In today's dispatch systems, the location of talk group members is tracked. That is, as communication units move from one base site to another, the serving base site of each unit is known by the system. Thus, the system knows at the outset of a dispatch group call which base sites must set up the wireless links required for the call. CDMA systems, however, use location paging. Instead of continuously tracking individual units, pages are broadcast to units during call-setup to determine which base site must support the call. Mobile units monitor a paging channel, and when paged, reply with a page response indicating their serving base site. While this works well for cellular calls where only one unit needs to be located and sufficient time is allowed during call-setup for the page and page response, it does not work well for locating multiple units within the tight call-setup time allowed for dispatch calls. This is particularly true because when multiple units are located in a single cell, their responses can collide. Thus, to support dispatch services comparable to those of existing dispatch systems, CDMA base sites must establish all the required wireless links, at the required base sites, within the strict dispatch call-setup time.
Therefore, a base site and method for quickly establishing a CDMA dispatch call is needed.
FIG. 1 is a block diagram depiction of a communication system in accordance with a preferred embodiment of the present invention.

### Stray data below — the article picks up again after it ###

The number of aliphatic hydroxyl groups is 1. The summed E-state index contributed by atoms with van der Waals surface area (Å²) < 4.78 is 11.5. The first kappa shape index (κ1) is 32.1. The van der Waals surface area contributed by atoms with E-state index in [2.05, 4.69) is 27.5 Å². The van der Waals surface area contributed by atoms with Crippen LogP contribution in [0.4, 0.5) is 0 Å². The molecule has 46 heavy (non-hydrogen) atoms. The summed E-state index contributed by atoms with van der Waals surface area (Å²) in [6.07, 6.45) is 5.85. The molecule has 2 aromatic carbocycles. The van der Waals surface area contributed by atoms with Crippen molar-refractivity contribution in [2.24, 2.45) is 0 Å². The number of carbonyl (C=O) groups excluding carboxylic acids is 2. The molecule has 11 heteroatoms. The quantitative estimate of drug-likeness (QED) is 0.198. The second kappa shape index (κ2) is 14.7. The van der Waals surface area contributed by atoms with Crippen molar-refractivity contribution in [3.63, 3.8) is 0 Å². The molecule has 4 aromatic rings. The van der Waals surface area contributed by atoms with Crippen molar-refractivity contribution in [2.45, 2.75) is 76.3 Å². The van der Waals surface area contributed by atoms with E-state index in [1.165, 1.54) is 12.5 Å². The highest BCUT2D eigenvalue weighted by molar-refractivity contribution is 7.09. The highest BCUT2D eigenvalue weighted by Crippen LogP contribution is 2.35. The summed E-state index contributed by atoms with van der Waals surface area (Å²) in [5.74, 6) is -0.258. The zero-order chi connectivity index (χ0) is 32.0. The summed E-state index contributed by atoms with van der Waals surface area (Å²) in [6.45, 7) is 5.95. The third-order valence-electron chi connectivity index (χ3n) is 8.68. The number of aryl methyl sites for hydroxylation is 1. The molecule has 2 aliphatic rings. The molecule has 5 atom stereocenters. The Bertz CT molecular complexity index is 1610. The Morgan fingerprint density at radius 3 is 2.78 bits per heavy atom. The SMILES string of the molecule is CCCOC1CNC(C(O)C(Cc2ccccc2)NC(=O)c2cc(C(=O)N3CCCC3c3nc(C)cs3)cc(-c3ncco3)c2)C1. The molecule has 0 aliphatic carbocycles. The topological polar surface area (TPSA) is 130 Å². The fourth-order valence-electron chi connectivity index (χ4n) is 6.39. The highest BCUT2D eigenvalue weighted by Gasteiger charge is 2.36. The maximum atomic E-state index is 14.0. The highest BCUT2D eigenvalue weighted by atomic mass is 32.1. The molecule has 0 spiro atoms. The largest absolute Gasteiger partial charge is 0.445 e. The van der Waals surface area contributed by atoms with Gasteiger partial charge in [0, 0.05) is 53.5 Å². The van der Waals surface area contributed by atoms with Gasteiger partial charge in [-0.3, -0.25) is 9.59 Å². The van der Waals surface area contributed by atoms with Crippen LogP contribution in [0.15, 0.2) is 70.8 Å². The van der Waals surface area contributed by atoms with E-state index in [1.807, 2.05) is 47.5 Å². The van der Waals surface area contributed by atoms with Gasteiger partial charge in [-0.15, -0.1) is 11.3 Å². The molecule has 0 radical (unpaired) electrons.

FIG. 2 is a block diagram depiction of a base site from the communication system of FIG. 1 in accordance with a preferred embodiment of the present invention.
FIG. 3 is a logic flow diagram of steps executed by a base site in accordance with a preferred embodiment of the present invention.
To address the need for a base site and method for quickly establishing a CDMA dispatch call, the present invention provides for signaling mobile stations to inform them of the call and then starting the dispatch call without waiting for the call participants to request their inbound links. The dispatch call is first transmitted by base sites of all the service coverage areas that may have call participants, and then discontinued at those base sites where no inbound link requests are received within a period of time. Thus, the dispatch call is established while “call setup” effectively continues.